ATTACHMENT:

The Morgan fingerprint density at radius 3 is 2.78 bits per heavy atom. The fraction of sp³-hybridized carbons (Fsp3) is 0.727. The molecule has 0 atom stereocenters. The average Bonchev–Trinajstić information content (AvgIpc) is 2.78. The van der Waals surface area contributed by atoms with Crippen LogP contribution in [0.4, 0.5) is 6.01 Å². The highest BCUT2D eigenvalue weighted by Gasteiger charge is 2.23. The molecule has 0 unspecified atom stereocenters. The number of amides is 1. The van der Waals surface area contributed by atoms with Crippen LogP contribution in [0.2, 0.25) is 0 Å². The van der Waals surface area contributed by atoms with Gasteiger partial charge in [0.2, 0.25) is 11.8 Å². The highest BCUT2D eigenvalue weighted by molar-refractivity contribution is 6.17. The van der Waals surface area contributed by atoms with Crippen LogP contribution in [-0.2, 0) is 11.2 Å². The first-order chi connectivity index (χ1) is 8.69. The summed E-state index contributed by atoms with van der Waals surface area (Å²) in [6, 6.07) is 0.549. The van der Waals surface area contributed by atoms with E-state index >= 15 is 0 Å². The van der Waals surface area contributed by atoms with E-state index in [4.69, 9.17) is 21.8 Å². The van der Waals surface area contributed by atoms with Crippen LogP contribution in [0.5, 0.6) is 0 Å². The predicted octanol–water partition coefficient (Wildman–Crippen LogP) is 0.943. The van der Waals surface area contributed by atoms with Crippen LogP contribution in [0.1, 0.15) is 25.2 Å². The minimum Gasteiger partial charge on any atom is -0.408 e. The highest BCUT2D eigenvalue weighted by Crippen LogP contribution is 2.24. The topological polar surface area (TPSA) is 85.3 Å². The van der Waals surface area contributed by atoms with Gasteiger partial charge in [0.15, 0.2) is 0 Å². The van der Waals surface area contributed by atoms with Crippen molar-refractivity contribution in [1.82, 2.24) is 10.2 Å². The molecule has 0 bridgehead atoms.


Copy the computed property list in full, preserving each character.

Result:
The Morgan fingerprint density at radius 3 is 2.78 bits per heavy atom. The fraction of sp³-hybridized carbons (Fsp3) is 0.727. The molecule has 0 atom stereocenters. The average Bonchev–Trinajstić information content (AvgIpc) is 2.78. The van der Waals surface area contributed by atoms with Crippen LogP contribution in [0.4, 0.5) is 6.01 Å². The highest BCUT2D eigenvalue weighted by Gasteiger charge is 2.23. The molecule has 0 unspecified atom stereocenters. The number of amides is 1. The van der Waals surface area contributed by atoms with Crippen LogP contribution in [0.2, 0.25) is 0 Å². The van der Waals surface area contributed by atoms with Gasteiger partial charge in [0.2, 0.25) is 11.8 Å². The highest BCUT2D eigenvalue weighted by molar-refractivity contribution is 6.17. The van der Waals surface area contributed by atoms with Crippen LogP contribution in [-0.2, 0) is 11.2 Å². The first-order chi connectivity index (χ1) is 8.69. The summed E-state index contributed by atoms with van der Waals surface area (Å²) in [6, 6.07) is 0.549. The van der Waals surface area contributed by atoms with E-state index >= 15 is 0 Å². The van der Waals surface area contributed by atoms with E-state index in [4.69, 9.17) is 21.8 Å². The van der Waals surface area contributed by atoms with Crippen LogP contribution in [0.5, 0.6) is 0 Å². The predicted octanol–water partition coefficient (Wildman–Crippen LogP) is 0.943. The van der Waals surface area contributed by atoms with Crippen LogP contribution in [0.1, 0.15) is 25.2 Å². The minimum Gasteiger partial charge on any atom is -0.408 e. The highest BCUT2D eigenvalue weighted by Crippen LogP contribution is 2.24. The topological polar surface area (TPSA) is 85.3 Å². The van der Waals surface area contributed by atoms with Gasteiger partial charge in [0.15, 0.2) is 0 Å². The van der Waals surface area contributed by atoms with Crippen molar-refractivity contribution in [1.82, 2.24) is 10.2 Å². The molecule has 0 bridgehead atoms.